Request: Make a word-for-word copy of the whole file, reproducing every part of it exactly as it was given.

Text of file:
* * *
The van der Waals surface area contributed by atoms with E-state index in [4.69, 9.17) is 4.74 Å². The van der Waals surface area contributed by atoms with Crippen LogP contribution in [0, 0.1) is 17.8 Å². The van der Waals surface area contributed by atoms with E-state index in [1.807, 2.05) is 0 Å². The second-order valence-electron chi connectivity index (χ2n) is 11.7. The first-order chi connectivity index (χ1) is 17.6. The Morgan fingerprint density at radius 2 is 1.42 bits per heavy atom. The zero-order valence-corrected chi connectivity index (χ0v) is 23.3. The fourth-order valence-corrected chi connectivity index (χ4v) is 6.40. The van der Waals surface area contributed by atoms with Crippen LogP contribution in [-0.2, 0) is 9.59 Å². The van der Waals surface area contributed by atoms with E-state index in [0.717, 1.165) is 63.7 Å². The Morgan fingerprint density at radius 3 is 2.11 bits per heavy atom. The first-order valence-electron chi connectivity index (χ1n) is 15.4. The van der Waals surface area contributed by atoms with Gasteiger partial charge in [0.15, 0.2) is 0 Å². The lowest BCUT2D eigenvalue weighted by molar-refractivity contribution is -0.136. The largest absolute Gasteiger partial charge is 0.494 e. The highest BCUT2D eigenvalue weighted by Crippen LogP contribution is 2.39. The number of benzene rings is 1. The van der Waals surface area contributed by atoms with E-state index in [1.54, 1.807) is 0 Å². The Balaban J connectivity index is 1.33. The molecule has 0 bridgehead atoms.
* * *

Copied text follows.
The van der Waals surface area contributed by atoms with E-state index in [4.69, 9.17) is 4.74 Å². The van der Waals surface area contributed by atoms with Crippen LogP contribution in [0, 0.1) is 17.8 Å². The van der Waals surface area contributed by atoms with E-state index in [1.807, 2.05) is 0 Å². The second-order valence-electron chi connectivity index (χ2n) is 11.7. The first-order chi connectivity index (χ1) is 17.6. The Morgan fingerprint density at radius 2 is 1.42 bits per heavy atom. The zero-order valence-corrected chi connectivity index (χ0v) is 23.3. The fourth-order valence-corrected chi connectivity index (χ4v) is 6.40. The van der Waals surface area contributed by atoms with Crippen LogP contribution in [-0.2, 0) is 9.59 Å². The van der Waals surface area contributed by atoms with E-state index in [0.717, 1.165) is 63.7 Å². The Morgan fingerprint density at radius 3 is 2.11 bits per heavy atom. The first-order valence-electron chi connectivity index (χ1n) is 15.4. The van der Waals surface area contributed by atoms with Gasteiger partial charge in [0.15, 0.2) is 0 Å². The lowest BCUT2D eigenvalue weighted by molar-refractivity contribution is -0.136. The largest absolute Gasteiger partial charge is 0.494 e. The highest BCUT2D eigenvalue weighted by Crippen LogP contribution is 2.39. The number of benzene rings is 1. The van der Waals surface area contributed by atoms with E-state index in [1.54, 1.807) is 0 Å². The Balaban J connectivity index is 1.33. The molecule has 0 bridgehead atoms.